A portrait of Lenin painted on the wall of an abandoned building in Norilsk. After the Gulag camps were closed many people left the city. In turn, the Soviet government tried to attract new residents to the town by offering salaries four times higher than usual. After the end of the Soviet Union the extra funds for settlements in the Far North dried up and life in Norilsk became much less appealing.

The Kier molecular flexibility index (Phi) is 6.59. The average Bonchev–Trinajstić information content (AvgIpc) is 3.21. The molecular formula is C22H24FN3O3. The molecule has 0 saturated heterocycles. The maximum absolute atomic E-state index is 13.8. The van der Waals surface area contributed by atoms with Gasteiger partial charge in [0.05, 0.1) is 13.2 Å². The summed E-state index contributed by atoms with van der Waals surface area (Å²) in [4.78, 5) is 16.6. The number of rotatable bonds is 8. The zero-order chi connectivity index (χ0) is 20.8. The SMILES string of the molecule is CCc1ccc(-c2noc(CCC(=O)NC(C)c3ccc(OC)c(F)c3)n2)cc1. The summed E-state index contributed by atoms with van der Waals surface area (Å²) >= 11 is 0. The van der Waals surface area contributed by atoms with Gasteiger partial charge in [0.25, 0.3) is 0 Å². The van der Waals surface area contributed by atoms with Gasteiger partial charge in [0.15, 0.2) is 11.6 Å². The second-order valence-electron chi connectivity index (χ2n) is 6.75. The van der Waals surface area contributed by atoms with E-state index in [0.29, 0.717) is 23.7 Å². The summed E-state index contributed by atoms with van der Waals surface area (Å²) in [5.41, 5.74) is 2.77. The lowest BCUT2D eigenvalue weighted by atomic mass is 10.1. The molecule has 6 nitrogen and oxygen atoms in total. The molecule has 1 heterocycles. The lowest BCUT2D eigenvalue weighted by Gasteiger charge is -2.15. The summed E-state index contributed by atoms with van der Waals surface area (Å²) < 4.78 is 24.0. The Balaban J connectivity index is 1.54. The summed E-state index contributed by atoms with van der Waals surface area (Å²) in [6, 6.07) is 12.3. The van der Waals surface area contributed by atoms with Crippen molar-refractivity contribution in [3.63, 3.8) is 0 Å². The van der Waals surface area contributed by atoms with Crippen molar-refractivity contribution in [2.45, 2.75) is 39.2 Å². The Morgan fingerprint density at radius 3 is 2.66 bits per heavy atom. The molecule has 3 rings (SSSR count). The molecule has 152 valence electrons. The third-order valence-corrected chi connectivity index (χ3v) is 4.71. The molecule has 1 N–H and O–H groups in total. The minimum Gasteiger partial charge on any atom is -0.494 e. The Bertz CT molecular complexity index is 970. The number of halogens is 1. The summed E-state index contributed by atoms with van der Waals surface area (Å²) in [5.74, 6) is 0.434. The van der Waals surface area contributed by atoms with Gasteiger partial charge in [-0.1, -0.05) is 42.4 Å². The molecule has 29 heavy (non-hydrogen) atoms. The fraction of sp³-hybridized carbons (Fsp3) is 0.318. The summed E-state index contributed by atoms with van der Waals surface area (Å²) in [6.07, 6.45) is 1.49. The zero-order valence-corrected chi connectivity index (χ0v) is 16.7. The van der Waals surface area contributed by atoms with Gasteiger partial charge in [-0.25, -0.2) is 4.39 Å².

The city of Norilsk, in the far north of Russia's Krasnoyarsk region, was founded in the 1920s and today has a population of just over 175,000. In its early years it served as the centre of Norillag (or the Norilsk Corrective Labour Camp) but was given town status in 1953 as the Gulag system was slowly winding down. Today the city is largely dependent on MMC Norilsk Nickel, the world's leading producer of Nickel and palladium and Norilsk's main employer. In 2001, the city was closed to all non-Russians, except for citizens of Belarus.